The Bureaucrats' Dance Or, the City Tries to Justify its Garden Policy  with Commentary by Jayne Doe
 
Why the City Wants to Auction Off 119 Community Gardens in May 1999.

LETTER FROM HIGH-LEVEL GIULIANI STAFFER TO THE STEWARD OF A BROOKLYN COMMUNITY GARDEN

Dear Father Crispo:

    Thank you for writing to express your support for community gardens in New York City. Mayor Giuliani has long been a strong supporter of public open space and parks. In fact during the Mayor's term, he has increased the City's parkland by 1,540 acres.

    Community gardens are city-owned vacant lots that were transferred temporarily to the Department of Parks and Recreation in 1978 and then to the Department of Housing Preservation and Development in 1998. The Department of Parks and Recreation granted temporary license agreements to community groups, who were permitted to use the lots as gardens with the understanding that the land would be reclaimed by the City for housing and economic development at a later date.  Communities cultivating the gardens have always been aware that the license agreements were never intended to be permanent.

    Many of these gardens are located in communities that have a great need for increased low and middle-income housing. ["Therefore, rather than addressing any of these communities' needs, we want to deliver publicly owned community institutions into the hands of real-estate speculators."] Therefore, the Mayor's decision to auction a number of community gardens reflects the City's original intent to use these vacant lots [that just happen to contain gardens] for housing and economic development [translation: parking lots, gas stations, things that are so important to developing strong neighborhoods] and balance the competing interests of the needs of the city.

    With regards to Our Lady of Peace/Gil Hodges Memorial Garden, I have visited the garden myself and spoken at great length to people in the community. Based on this review, the Mayor has decided the property is best used as a meeting and greeting place for seniors, children and members of the community. Subsequently, the garden has been removed from the May auction list.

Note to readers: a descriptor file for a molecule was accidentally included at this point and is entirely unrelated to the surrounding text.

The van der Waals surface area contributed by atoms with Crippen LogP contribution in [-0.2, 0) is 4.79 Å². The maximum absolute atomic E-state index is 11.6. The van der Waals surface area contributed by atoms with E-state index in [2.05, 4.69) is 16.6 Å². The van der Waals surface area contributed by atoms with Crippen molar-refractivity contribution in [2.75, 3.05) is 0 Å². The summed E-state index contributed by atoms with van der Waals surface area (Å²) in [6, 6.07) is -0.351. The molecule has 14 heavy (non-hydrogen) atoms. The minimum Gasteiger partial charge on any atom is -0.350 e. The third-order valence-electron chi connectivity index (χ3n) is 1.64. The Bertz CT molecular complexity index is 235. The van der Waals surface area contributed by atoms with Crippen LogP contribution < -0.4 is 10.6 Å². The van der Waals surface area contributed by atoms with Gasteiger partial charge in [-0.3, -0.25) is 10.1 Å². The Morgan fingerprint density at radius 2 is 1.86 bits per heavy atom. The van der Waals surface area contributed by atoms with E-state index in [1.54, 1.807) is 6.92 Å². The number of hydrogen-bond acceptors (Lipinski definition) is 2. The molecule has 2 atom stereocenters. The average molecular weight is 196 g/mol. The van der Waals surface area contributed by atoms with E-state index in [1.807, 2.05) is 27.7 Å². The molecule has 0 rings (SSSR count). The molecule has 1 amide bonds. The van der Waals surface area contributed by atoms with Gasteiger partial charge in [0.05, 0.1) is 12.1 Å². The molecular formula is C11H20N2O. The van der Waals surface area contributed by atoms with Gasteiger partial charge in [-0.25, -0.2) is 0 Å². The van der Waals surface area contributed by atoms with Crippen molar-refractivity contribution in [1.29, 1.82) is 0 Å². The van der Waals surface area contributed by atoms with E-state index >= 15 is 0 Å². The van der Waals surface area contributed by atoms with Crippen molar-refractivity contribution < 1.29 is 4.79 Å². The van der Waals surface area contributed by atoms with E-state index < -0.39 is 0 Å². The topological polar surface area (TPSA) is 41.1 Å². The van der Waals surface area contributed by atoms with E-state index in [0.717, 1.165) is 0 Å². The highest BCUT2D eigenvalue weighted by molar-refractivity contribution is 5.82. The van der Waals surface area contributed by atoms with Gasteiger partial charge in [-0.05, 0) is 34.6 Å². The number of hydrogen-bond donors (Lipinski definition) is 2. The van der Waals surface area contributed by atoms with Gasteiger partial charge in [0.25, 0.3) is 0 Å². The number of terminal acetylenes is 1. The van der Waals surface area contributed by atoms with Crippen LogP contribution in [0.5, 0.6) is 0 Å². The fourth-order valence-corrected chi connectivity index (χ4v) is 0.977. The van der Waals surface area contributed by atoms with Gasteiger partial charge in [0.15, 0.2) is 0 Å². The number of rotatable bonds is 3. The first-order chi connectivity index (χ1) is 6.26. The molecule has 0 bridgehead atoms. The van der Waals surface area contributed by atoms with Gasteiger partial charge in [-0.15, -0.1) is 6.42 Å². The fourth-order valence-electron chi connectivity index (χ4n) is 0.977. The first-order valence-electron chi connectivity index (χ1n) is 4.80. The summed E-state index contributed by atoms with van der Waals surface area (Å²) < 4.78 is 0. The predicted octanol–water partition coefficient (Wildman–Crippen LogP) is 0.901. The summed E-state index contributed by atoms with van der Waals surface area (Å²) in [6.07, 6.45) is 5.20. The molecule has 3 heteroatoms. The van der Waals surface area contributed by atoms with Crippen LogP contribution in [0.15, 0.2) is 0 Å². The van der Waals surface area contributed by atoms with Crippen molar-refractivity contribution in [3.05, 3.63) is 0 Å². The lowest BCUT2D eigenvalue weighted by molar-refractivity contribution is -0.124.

Thank you again for writing to share your concerns.

Sincerely, Jake Menges

Director of Intergovernmental Affairs

Chief of Staff

Office of the Deputy Mayor for Operations
 


Why the City Transferred All the Community Gardens into the Department of Housing Preservation and Development (Spring 1998).

THE INITIAL VERSION

MEMORANDUM

DATE: April 24, 1998

TO: City Land Committee Members [the CLC is an appointed body within City government with jurisdiction over inter-agency land transfers]

FROM: Mary A. Bolton, Department of Housing Preservation and Development [the mid-level housing bureaucrat who manages HPD's effort to develop on

community garden sites]

RE: CLC Hold and Transfer of Property

The Department of Housing Preservation and Development requests emergency CLC holds and transfer of the 741 lots on the attached list ["emergency?"]. Upon transfer of jurisdiction and management the license agreement between DCAS and Parks dated January 8, 1996 [governing the Green Thumb garden program] is to be terminated.
 


AFTER THE MEMORANDUM ABOVE WAS LEAKED
 
May 3, 1998
STATEMENT FROM THE NEW YORK CITY DEPARTMENT OF HOUSING PRESERVATION AND DEVELOPMENT REGARDING THE GREENTHUMB GARDENS
    In an effort to better coordinate the City's use of vacant properties [translation: gardens], Greenthumb Gardens will now operate as part of HPD's blueprint for sustainable and vibrant neighborhoods. Mayor Giuliani recognizes the need for balanced neighborhoods which include both open space and affordable housing. [However, he has no concrete plans for providing either.] Greenthumb Gardens are a creative but temporary use of vacant property. Greenthumb Gardens, when converted are used to build low- to moderate-income housing. At the same time, HPD is committed to the belief that affordable housing is a very tangible sign of hope for many of this City's low-, moderate- and middle-income families [untranslatable into English]. We must acknowledge that the construction of affordable housing is an integral part of the process [and this paragraph no longer refers to anything.].

    HPD has no intention of changing the premise from which Greenthumb Gardens operate [that premise being that they will be sold at auction]. These gardens will remain, as always, an appropriate yet temporary use of City-owned property. Current leases remain in effect [subsequently, the City simply let them expire and then refused to renew them]. The result of this transfer will be a higher level of coordination between HPD and the Gardens leading to a more effective communication regarding the permanent uses of these sites [e.g.,their development as real-estate].



May 7, 1998
 

TESTIMONY OF HECTOR BATISTA, DEPUTY COMMISSIONER AND CHIEF OF STAFF FOR THE DEPARTMENT OF HOUSING PRESERVATION AND DEVELOPMENT, BEFORE A CITY BUDGET HEARING
 

    I would now like to take a few moments to talk about the transfer of Greenthumb Gardens from Parks to HPD. First of all, I would like to clarify for you today what this transfer means for the program: It is not a plan to terminate Greenthumb Garden leases; it is not a plan to accelerate development on Greenthumb Garden sites; and it is not a plan to accelerate the sale of these sites for the development of housing, particularly luxury housing, as some have suggested [getting defensive?].
 

    Instead, the Greenthumb program will basically stay the same.  The Parks Department will retain its staff to continue addressing the training and support needs of Greenthumb Gardens; In addition, Parks has identified 36 Greenthumb Gardens which can become permanent if supported by local community boards.